4. In this tutorial, we present our recent work on building trusted, resilient and interpretable AI models by combining symbolic methods developed for automated reasoning with connectionist learning methods that use deep neural networks. The increasing adoption of artificial intelligence and machine learning in systems, including safety-critical systems, has created a pressing need for developing scalable techniques that can be used to establish trust over their safe behavior, resilience to adversarial attacks, and interpretability to enable human audits. This tutorial is comprised of three components: review of techniques for verification of neural networks, methods for using geometric invariants to defend against adversarial attacks, and techniques for extracting logical symbolic rules by reverse engineering machine learning models. These techniques form the core of TRINITY: Trusted, Resilient and Interpretable AI framework being developed at SRI. In this tutorial, we identify the key challenges in building the TRINITY framework, and report recent results on each of these three fronts.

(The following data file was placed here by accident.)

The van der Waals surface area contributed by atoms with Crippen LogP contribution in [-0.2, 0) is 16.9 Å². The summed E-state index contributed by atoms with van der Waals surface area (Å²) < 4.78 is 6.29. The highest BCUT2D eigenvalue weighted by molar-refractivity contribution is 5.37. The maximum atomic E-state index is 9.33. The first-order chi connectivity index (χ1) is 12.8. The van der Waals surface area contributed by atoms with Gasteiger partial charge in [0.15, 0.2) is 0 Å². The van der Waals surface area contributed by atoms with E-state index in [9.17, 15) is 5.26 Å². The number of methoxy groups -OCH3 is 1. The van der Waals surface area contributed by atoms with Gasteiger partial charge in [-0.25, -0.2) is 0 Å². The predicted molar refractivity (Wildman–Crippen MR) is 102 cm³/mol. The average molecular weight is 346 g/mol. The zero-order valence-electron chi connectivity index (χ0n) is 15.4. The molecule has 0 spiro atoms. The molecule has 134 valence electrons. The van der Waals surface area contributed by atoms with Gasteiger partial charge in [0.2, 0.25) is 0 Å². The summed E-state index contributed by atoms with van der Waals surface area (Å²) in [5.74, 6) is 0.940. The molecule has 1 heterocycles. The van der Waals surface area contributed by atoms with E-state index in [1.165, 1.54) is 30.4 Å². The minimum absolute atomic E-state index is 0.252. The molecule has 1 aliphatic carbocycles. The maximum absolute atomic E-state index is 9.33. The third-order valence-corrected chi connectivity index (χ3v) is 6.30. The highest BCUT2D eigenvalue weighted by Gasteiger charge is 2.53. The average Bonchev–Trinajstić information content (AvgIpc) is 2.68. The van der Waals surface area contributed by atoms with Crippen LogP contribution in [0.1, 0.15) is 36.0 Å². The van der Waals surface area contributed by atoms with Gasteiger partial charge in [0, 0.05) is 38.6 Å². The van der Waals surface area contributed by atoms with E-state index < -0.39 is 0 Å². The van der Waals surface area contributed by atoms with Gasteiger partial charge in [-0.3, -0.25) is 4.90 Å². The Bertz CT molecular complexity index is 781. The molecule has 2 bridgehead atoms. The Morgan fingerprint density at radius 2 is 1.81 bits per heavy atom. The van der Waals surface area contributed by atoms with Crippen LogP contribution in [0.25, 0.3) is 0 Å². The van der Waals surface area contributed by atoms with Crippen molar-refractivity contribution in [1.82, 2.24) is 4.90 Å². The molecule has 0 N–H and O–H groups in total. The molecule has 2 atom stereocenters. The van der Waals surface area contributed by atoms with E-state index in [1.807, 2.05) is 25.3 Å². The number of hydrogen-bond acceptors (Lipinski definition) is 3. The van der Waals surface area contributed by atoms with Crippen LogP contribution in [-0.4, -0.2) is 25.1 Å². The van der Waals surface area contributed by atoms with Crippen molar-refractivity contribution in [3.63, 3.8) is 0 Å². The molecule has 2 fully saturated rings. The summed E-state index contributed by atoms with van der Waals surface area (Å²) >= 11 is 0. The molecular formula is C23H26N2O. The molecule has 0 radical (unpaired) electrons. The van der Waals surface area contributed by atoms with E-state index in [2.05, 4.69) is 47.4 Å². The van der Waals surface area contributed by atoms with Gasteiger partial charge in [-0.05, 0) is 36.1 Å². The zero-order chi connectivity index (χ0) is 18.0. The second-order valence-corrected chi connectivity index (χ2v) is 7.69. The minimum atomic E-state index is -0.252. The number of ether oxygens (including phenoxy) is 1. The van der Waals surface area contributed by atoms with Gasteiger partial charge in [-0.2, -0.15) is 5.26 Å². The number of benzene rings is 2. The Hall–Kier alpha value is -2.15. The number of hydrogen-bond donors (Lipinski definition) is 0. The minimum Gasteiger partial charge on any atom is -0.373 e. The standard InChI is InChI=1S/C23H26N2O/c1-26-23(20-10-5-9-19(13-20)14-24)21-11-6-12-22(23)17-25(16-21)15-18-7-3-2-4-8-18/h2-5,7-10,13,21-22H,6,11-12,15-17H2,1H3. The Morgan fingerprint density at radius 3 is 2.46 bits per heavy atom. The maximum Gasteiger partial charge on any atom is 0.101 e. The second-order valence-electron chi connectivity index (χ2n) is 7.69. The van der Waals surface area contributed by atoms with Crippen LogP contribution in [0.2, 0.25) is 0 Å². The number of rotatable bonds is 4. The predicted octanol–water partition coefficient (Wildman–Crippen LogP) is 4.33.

5. A classic reachability problem for safety of dynamic systems is to compute the set of initial states from which the state trajectory is guaranteed to stay inside a given constraint set over a given time horizon. In this paper, we leverage existing theory of reachability analysis and risk measures to devise a risk-sensitive reachability approach for safety of stochastic dynamic systems under non-adversarial disturbances over a finite time horizon. Specifically, we first introduce the notion of a risk-sensitive safe set as a set of initial states from which the risk of large constraint violations can be reduced to a required level via a control policy, where risk is quantified using the Conditional Value-at-Risk (CVaR) measure. Second, we show how the computation of a risk-sensitive safe set can be reduced to the solution to a Markov Decision Process (MDP), where cost is assessed according to CVaR. Third, leveraging this reduction, we devise a tractable algorithm to approximate a risk-sensitive safe set, and provide theoretical arguments about its correctness. Finally, we present a realistic example inspired from stormwater catchment design to demonstrate the utility of risk-sensitive reachability analysis. In particular, our approach allows a practitioner to tune the level of risk sensitivitymore »from worst-case (which is typical for Hamilton-Jacobi reachability analysis) to risk-neutral (which is the case for stochastic reachability analysis).« less